This is the set of fuel lines you'll need. They are the 5/16" and 3/8" lines which will hook up to the TPI fuel rail with no problems. The outside line is the 3/8" which has the male end fittings. The inside line has a 5/16" female fitting requiring a piece of steel fuel line with the male fitting. Notice the right side of the line with the 5/16" male fitting that goes into the fuel rail. It has a short 3 inch length of hard line which normally is factory bent in a 110 degree angle. It has been carefully straighten to be usable for our modification.


This picture shows the fuel lines in a mock up, with the accessory bracket it place to check for clearance. The red arrow shows the straighten fuel line that just clears the fuel pump. If you ever have to replace the water pump for any reason, you will need to remove the 5/16" line to access the bolt. As you can tell, the line isn't perfectly straight, which is okay. The main thing to remember is not to get in a hurry, not to kink the line, otherwise you will trash it. Putting the fitting end in a vice and using a outward pulling motion with the line facing you, you can straighten it.  The blue arrow show the lines going between the water pump and bracket. You will need to file back about a 1/4- 3/8" in this spot  to allow for some movement.


With the power steering pump in place, the fuel lines clear with no problem. When the lines are routed just under the front of the oil pan, it is recommended to secure the line with clamps to the frame. Do not allow the lines to dangle or otherwise come in contact with the harmonic balancer or any moving steering/suspension parts.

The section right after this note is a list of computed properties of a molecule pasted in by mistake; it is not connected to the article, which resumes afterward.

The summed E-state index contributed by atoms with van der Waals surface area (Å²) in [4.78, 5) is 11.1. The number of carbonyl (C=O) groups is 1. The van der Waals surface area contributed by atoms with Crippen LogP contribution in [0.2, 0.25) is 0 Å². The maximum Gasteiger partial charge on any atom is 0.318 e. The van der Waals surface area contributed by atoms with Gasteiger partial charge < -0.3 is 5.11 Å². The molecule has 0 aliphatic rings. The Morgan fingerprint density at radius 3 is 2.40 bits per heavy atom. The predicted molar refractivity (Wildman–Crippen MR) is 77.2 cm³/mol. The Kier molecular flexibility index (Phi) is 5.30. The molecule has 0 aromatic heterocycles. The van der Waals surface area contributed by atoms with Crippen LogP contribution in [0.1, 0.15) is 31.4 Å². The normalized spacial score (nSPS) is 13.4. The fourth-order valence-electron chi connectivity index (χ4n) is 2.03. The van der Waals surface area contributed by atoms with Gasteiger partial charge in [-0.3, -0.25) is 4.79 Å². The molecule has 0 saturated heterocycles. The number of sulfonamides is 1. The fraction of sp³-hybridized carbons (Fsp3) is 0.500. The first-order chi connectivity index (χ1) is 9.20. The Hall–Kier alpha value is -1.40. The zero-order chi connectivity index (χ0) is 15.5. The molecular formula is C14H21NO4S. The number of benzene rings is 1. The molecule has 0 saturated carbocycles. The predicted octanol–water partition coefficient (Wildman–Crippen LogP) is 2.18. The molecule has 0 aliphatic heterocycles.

The lines are routed on the passenger side rail in my Camaro. Since I had the engine out for my 383 stroker upgrade, I decided to change the fuel line set up. The red arrow shows the fuel lines being routed under the brake line and barely seen in the picture is a dual line clamp to secure the lines. The blue arrow show the line fitting adapter. You will need some ingenuity here to get the lines adapted. the one thing here is to remember to get all the fittings tight.



The third picture shows the two lines running along the frame, such as a second generation f-body. The second fuel line also came from a 2nd gen. Camaro. Note that I marked the supply line with red tape, the return line with white tape. Do this so you can avoid confusion of which line is which. Also high pressure fuel injection hose is used and doubled clamped for safety.

Back towards the tank, route your fuel lines with as few bends as possible, away from any close proximity to exhaust pipe, use the flexible high pressure fuel lines and fittings to allow for movement and ease of routing.   

UPDATE:  I was going to use the Caprice fuel tank with stock in-tank pump location. When I got ready to run my exhaust pipes I found there was very little clearance for safety reasons between the tank and the pipe. In fact, the routing of the exhaust would put it between the tank strap and tank itself. I had to scramble to find a stock Camaro tank ( since I had already tossed my original one) and then installed a externally mounted pump. The exhaust pipe now clearly has plenty of room, as originally intended. Be sure to allow a minimum of 3 inches or more of clearance between your tank, fuel line and hoses.  SAFETY FIRST!!